C. S. R.


ART. 5. Tomen ; or, Pour et Contre. A Tale. By the Author of " Berlram,"

&c. 2 vols. 12mo. pp. 492. New-York. Kirk & Mercein. ITH our opinion of the former writ- post-chaise drove past him. He imagined

ings of the Rev. Mr. Maturin, our the shrieks to proceed from it, and inreaders are already acquainted. It was stantly set off in pursuit, on foot. The with no little satisfaction that we read the stumbling of one of the horses enabled preface to these volumes, in which the him to overtake it. He found his conjecauthor acknowledges the mistaken taste ture right, and attempted to rescue the which prompted his previous prose pro- damsel, but was repulsed by the outriders. ductions, and professes his willingness to The driver plied his horses effectually rest the merits of this tale, which, he with the lash; and the equipage was soon admonishes us, contains few characters out of sight. Nevertheless, De Courcy and incidents, upon the comparative pro- followed, and by inquiry traced it to a bability of these, and the closer resem lone hut. The coach had disappeared blance to real life of those. Encouraged bat he boldly entered the cabin, where by so candid an avowal of past errors, he found no one but a strange figure of a and such fair promise of amendment, we woman, as mad and as ominous as Meg ventured upon the perusal of this novel- Merilies. Convinced that this was not and much we regret to say, that we have the object of his search, he penetrated found it one of the most extravagant ab- into an interior apartment, where he saw surdities, which the teeming imagination stretched on a pallet, a delicate female of the reverend author has given birth to. form, apparently lifeless. He immediWe speak of it as a whole-for in the ately raised her in his arms, and maugre midst of a mass of folly, there are irre- the maledictions and resistance of the sistible evidences of genius,-bursts of maniac, bore her off in triumph; and afeloquence-images highly impressive and ter running some mile or two, with the poetical—and able and lucid arguments; lovely burthen, gained a place of safety and some of the minor characters are and sent to Dublin for a chaise. Mr. drawn with fidelity from nice and discri- Wentworth, the uncle of the redeemed minating observation. But the story fair one, who had now recovered her rewe hardly know how to tell it with gra- collection, met De Courcy's messenger vity, melancholy as it is. We will, bow- brought him back, and took De Courcy ever, make the effort.

and his niece to town. He was a very The hero, Charles De Courcy, an or. solemn, formal personage, and hardly phan, and heir to a large fortune, is in- condescended to thank our hero for his troduced to us, at the age of seventeen, prowess, much less did he invite him to on his way to Dublin, to enter himself at his house. De Courcy's wonderful exthe university. Just before he reached ertions very naturally brought on a fever, the city, the stage-coach broke down. and fever superinduced delirium, and deIt was evening, but he resolved to walk lirium obliterated from his mind every the few miles which yet remained of his remembrance of the occurrences of this journey. He was alone, and as he crossed eventful evening, save a vague impresthe canal bridge, he heard the cries of a sion of the beauteous upkoown. Whilst female in distress. At this moment a convalescent, however, he accompanied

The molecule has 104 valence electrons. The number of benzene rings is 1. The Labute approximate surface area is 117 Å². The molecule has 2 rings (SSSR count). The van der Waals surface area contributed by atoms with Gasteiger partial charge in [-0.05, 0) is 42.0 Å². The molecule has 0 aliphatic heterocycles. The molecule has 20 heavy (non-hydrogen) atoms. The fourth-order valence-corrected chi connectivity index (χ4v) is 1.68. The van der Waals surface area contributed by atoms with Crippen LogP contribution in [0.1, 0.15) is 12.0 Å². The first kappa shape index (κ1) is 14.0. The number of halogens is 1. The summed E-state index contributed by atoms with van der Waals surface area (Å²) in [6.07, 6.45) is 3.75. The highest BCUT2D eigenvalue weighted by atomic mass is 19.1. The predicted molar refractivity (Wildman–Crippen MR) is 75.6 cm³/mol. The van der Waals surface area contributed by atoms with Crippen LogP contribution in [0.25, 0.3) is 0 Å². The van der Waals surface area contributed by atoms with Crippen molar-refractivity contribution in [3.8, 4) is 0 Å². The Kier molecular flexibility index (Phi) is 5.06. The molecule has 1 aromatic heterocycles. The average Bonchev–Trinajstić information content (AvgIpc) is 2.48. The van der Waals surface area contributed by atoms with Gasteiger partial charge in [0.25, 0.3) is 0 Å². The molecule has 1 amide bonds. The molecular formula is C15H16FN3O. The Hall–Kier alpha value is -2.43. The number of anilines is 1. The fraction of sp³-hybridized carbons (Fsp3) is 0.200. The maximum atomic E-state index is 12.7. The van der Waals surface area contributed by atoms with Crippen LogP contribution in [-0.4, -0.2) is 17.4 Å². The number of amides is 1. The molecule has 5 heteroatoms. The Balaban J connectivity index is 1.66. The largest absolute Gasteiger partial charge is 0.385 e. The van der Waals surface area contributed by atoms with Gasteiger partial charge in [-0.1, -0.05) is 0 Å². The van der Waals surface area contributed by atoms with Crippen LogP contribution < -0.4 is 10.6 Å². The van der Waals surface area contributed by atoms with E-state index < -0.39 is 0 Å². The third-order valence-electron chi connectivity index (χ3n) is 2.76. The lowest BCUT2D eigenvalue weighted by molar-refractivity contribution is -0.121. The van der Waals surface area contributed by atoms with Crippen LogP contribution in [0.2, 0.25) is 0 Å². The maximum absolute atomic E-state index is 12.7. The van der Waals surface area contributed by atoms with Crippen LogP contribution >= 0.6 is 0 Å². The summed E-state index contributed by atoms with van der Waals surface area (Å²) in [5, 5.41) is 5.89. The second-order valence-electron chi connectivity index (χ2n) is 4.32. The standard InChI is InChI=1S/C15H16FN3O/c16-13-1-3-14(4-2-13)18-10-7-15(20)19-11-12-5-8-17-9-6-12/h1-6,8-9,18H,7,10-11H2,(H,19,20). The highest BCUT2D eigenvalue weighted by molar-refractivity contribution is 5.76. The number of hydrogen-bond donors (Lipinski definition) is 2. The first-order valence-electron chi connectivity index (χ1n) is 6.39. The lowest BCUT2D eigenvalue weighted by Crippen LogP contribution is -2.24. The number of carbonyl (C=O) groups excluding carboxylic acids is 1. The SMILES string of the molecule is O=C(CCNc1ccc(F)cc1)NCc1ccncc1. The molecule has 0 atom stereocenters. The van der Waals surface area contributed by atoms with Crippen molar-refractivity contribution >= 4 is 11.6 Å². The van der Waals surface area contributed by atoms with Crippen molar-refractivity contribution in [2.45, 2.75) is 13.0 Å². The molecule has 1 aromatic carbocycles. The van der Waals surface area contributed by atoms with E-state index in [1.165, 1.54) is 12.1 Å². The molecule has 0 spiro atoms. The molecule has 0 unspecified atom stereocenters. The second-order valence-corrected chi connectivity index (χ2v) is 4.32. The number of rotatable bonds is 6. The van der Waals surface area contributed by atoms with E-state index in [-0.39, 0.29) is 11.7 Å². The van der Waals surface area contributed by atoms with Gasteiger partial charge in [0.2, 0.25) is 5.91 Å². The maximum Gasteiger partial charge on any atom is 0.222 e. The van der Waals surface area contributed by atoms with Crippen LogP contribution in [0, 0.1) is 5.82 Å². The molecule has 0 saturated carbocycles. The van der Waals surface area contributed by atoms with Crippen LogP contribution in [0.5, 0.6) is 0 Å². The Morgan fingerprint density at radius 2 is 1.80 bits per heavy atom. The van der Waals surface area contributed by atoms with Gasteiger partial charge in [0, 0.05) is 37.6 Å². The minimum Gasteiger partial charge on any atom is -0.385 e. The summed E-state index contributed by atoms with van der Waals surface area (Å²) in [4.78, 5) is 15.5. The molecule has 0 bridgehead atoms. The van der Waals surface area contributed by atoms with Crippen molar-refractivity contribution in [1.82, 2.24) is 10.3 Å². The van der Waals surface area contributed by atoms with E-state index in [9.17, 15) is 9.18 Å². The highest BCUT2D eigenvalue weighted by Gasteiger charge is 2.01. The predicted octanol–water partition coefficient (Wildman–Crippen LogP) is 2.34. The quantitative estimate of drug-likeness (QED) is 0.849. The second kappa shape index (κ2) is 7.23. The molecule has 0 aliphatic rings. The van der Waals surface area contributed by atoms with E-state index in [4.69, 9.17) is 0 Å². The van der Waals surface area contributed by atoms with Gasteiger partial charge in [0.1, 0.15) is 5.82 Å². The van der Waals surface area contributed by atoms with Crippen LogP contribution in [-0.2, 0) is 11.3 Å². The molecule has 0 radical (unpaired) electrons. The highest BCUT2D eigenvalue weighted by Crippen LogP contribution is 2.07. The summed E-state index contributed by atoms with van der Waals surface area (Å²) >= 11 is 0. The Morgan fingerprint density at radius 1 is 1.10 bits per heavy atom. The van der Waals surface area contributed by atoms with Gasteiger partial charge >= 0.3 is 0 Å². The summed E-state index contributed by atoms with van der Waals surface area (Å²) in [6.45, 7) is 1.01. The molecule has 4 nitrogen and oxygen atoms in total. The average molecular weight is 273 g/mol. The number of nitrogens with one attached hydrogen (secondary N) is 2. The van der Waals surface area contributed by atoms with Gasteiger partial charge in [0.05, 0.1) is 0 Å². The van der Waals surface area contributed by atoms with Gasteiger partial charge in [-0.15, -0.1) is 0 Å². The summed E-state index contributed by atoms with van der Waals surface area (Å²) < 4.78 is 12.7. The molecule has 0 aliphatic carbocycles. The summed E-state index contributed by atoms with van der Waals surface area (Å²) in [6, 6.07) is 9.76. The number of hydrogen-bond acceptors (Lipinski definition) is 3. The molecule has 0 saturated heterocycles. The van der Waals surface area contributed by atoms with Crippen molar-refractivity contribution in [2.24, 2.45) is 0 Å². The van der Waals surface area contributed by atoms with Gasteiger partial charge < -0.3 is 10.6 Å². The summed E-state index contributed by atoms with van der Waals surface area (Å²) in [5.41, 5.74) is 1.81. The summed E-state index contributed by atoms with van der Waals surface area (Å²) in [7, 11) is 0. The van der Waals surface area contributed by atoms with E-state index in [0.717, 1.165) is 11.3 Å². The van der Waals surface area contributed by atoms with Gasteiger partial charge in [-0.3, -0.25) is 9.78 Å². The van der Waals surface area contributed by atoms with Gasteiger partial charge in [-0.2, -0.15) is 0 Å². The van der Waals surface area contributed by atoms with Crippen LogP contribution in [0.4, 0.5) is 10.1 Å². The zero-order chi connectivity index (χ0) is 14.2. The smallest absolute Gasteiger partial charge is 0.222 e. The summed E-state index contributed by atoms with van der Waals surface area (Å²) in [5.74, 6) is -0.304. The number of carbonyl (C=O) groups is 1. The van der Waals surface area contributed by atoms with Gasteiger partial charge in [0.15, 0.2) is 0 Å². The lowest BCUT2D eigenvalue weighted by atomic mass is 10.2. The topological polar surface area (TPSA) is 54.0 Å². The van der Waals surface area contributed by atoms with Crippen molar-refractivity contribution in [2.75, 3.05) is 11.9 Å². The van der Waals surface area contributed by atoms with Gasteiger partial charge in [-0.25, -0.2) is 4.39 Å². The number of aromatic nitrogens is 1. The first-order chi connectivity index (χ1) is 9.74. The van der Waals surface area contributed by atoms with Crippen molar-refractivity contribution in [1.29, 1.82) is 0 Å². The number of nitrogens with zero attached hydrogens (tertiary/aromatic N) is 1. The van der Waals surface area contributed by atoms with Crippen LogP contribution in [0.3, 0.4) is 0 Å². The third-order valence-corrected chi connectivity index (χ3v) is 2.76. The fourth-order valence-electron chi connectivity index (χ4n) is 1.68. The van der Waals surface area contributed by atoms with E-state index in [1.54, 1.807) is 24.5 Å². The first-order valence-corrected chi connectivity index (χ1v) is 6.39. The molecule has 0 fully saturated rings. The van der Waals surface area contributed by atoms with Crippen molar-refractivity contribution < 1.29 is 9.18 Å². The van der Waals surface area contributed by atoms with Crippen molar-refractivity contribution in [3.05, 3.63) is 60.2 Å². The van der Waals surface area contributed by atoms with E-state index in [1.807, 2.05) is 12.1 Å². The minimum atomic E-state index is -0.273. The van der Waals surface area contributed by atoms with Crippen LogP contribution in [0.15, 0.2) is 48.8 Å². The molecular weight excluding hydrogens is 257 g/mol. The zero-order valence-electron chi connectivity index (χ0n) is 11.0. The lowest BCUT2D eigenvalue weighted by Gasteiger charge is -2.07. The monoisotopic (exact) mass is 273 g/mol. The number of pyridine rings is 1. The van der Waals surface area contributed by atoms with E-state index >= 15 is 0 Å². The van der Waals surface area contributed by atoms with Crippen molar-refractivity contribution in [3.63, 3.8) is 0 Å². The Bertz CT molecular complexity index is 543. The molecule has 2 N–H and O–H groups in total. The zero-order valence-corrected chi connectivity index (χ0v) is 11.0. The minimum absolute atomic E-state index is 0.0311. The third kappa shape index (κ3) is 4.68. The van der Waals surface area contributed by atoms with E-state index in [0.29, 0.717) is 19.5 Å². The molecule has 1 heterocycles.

Montgomery, the friend who had watched was irresistible-in short, she was a seover him in his illness, to a Presbyterian cond Corinne. All the fashionables of church, where his pallid appearance at- Dublin were emulous of the intimacy of tracted the attention of a pious lady, who Madame Dalmatiani, whose income enakindly gave him a seat in her pew. This bled her to maintain a style, equal to lady proved to be Mrs. Wentworth, and that of the proudest of the nobility. De in a sweet little girl of about fourteen, he Courcy was overcome by her charms, discovered his inamorata. On this re- and sought and obtained admission to cognition, he was invited to Mr. Went- her society. At her house, all the literati worth's house. Here he ever found as- of the metropolis were assiduous in their sembled professors of evangelical reli- attendance, and vied with each other in gion, in the mysteries of which, Mr. deference to her superiority. Her knowWentworth was profoundly versed, and ledge was not confined to a perfect acon which he was delighted to descant. quaintance with the modern languages Disputation and prayer, alternately oc- and modern philosophy, she had possescupied the host and his guests, and poor sed herself of all the hoards of classic De Courcy had no enjoyment, but in lore. At the first conversazioni, at which looking wishfully at Eva, with rarely an our hero was present, we find her drawopportunity of addressing to her the most ing a comparison between “ the Orestes indifferent discourse. This tantalizing in the Eumenides of Eschylus, and Shakeintercourse he could not long endure. speares's Hamlet." To cap the climax, He had imparted his secret attachment De Courcy begins to quote Schlegel on to no one but it preyed upon his health. the drama, and adds " the remark of an He fell into another fever, and again be- English critic, that the characters of Eleccame delirious. In his ravings, he be- tra and Hamlet, bear a closer resemtrayed the latent cause of his malady. blance to each other than any that the The watchful Montgomery communica- ancient and modern drama furnish.” De ted it to his guardian, who, touched with Courcy spoke in French too, and by the the condition of his ward, made imme- purity of his language, and propriety of diate orertures, in his behalf, to Mr. his pronunciation, drew the attention of Wentv orth. The unregenerate state of the wonderful Italian,—whom we must De Courcy, formed in the minds of Mr. henceforth designate by the name of Zaira. Wentworth, and his amiable wife, an al. His beauty and talents made not a less most insuperable objection to his pro- vivid impression upon her, than had her's posals—but the eligibility of the match, on him.' We cannot describe minutely in a worldly point of view, weighed with all the gradations and fluctuations of sedthe former, and the attachment of the timent, through which the lovers passed parties with the latter, to induce them to suffice it to say, that De Courcy abanallow De Courcy's visits as the acknow. doned Eva, and followed Zaira to the ledge suitor of Eva. Mr. Wentworth continent. But Zaira had not sufficient indulged, too, a hope of converting bim confidence in the stability of his affecby his logical powers--at any rate he tion, to yield to his wishes, and unite would have a pretext for exercising them. her fate with his. They met'in Paris, But De Courcy proved a refactory pupil, and visited in the same societies. Her and far from improving by the godly con- caution was not superfluous. No sooner versation of Mr. Wentworth, became was De Courcy seen in the Parisian cirdaily more disgusted, with what he deem- cles, than he was admired; and vanity ed, the cant of orthodoxy. He was dis- soon stifled every tender sentiment in his satisfied too, that he could not elicit from bosom. He became tired of his situation. Eva, demonstrations of the same wild pas. The charms of Zaira's conversation no sion which consumed him. Her placid longer rivetted him. His attention was and equable manner, seemed to him fri- caught by every lure that was thrown gid; and though he was occasionally re- out by rival belles, to ensnare him. In treshed with a smile, he could not con- this state of vaccillation and listlessness, tent himself with so infrequent and so un- he learns from Montgomery, who bapsubstantial a condescension. Whilst he pens opportunely to arrive in Paris, that was thus lingering out his period of pro- his barbarity has driven Eva to the verge bation, a Madame Dalmatiani was an- of the grave. The compunctious visitnounced to make her appearance on the ings of conscience, bring on another Dublin boards. This lady was an abso. fever and a new fit of insanity. He relule prodigy. Her personal beauty was covers, deserts Zaira, and returns to dazzling, her talents were transcendant, Ireland. Zaira grows delirious, and dewer yocal powers unrivalled,-her pathos termines on suicide,—but at last, in oben